In an era of social media with so much video made and shared today, there’s something about photography that’s so enduring and in some ways seem to better capture the reality of the situation even if it’s metaphorical.
I mean I’m definitely a proponent of still photography versus video. To me there’s something iconic in freezing a moment in time that is special in a way that video cannot capture. I think also, with video, sound becomes important and I think it’s the reason why you can’t have a video camera present all the time, because then you’re recording the sound and people may change what they say. And that’s not a good thing, you know. There’s something also about still photography and the Presidency that, I don’t know, just seems more historical than video.
The hashtag #ThanksObama has been used ironically—
I’m not a big hashtag guy. I still don’t understand hashtags that much. For a while there I was trying to do hashtags. Some photographers who are friends of mine use 20 hashtags on each of their photos, and I’m not sure why they do that.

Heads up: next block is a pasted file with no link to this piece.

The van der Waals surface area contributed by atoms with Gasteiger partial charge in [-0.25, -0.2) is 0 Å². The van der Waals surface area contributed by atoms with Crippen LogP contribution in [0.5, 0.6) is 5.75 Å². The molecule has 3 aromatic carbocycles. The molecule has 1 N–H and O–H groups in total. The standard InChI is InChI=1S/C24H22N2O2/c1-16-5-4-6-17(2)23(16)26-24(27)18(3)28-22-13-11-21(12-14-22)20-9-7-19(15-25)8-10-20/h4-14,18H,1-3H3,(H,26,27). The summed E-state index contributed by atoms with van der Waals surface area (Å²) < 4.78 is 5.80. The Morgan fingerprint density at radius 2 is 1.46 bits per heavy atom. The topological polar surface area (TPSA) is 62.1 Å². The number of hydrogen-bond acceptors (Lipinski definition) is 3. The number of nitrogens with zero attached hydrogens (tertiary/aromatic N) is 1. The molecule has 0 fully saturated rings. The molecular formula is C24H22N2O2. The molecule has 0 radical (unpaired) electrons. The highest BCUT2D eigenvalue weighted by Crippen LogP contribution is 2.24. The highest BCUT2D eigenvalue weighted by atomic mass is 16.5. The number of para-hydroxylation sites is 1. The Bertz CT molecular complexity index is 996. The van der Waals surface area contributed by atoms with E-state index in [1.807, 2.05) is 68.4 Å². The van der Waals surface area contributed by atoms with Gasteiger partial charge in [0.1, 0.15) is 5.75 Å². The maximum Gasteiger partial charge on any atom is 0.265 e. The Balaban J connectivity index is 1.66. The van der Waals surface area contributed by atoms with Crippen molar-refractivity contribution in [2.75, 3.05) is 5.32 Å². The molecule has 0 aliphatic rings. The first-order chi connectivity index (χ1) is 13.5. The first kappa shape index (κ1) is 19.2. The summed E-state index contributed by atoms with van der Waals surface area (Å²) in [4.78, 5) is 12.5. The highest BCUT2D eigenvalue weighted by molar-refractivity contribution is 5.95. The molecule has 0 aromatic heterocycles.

Yeah that’s too much, but I was going to ask though, as you think about the past eight years, what is the thing you would thank Obama for?
I would thank him for trusting me enough to give me access to his Presidency. That is the reason why I’ve been able to make the pictures that I can make. It’s that he trusts me and he gives me access. So that’s what I would thank him for.
And what’s your advice for the next White House Photographer?
I don’t know if Mr. Trump has a photographer yet. We have not been told. But what I would say to him or her is simply: Earn the person’s trust and push for access to everything. Remember that your primary goal is to document the Presidency for history. Politics doesn’t matter. And the social media stuff is like one little aspect of it, but what really matters is that you’re accurately documenting visually this Presidency for history.